Self, Rewilded

A western jackdaw perched on a wood

Searching, I pause under a tree,
immediately an irate crow starts scolding me:
what business have you here?
In a nearby oak, magpies are chortling,
amused by this spectacle of me
trying to feel grounded, touching this tree.
Touching, my hand connects
to old, rough bark and I contemplate
all the time this tree has stood –
stoic, strong, tall
against a lifetime of changes,
so many changes…
A tear rolls down my cheek.

The teardrop lands, dissolves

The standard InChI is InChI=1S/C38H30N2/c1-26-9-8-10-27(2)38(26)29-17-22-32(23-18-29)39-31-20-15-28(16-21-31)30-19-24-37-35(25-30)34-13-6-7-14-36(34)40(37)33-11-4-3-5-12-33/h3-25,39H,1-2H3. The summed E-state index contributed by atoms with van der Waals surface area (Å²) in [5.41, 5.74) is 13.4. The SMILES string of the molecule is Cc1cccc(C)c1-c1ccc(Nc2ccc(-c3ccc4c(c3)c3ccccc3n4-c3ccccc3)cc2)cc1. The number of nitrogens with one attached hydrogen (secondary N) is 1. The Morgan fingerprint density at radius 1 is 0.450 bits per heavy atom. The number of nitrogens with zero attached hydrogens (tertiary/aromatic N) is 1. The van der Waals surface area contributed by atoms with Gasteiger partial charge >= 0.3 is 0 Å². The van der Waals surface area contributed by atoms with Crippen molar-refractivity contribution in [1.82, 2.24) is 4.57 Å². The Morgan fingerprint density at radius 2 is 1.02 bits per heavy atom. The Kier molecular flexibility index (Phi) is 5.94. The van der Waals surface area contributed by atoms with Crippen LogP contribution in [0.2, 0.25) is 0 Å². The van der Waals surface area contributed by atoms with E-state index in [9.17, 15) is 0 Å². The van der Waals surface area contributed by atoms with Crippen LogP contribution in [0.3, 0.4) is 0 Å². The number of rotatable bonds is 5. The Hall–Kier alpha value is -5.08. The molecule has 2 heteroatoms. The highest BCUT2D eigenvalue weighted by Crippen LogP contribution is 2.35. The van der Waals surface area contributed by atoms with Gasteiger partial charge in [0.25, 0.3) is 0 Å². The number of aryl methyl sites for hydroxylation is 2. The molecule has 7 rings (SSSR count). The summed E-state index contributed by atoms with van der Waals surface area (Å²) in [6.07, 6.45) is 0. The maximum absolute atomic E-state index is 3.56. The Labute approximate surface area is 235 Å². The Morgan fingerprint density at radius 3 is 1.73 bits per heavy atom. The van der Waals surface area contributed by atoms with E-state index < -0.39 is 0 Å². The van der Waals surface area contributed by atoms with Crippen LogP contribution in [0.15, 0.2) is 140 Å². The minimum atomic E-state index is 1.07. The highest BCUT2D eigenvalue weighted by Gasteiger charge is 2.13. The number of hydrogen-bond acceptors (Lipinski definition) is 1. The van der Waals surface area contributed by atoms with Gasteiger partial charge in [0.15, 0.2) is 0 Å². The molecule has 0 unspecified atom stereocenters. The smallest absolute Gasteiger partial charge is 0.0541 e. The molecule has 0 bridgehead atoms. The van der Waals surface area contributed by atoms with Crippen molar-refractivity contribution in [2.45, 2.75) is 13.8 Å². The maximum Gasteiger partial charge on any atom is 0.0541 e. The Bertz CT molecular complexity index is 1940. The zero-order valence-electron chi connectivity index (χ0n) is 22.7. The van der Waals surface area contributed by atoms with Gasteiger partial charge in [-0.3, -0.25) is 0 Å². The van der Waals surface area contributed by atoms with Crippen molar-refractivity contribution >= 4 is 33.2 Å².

into the soil, up into the roots –
a part of the tree now.
A tiny part.
Then more droplets start falling,
not tears, but everything,
every part of me melting away,
From these deep roots
I’m drawn up into the tree,
a rushing symphony of water gushing
through the trunk and out to tendrils
connecting with the sky, with life.

Firm, unyielding,
I am the tree now
and even the crow,
satisfied by my transformation,
stops cawing,
nestles further into my branches
knowing I will protect her
for as long as I stand.


Poem by Catherine Jefferson

Catherine Jefferson is a researcher, writer and animal welfare campaigner based in West Sussex, UK. Her recent work is featured in Literary Veganism: An Online Journal and forthcoming in The Field Guide Poetry Magazine.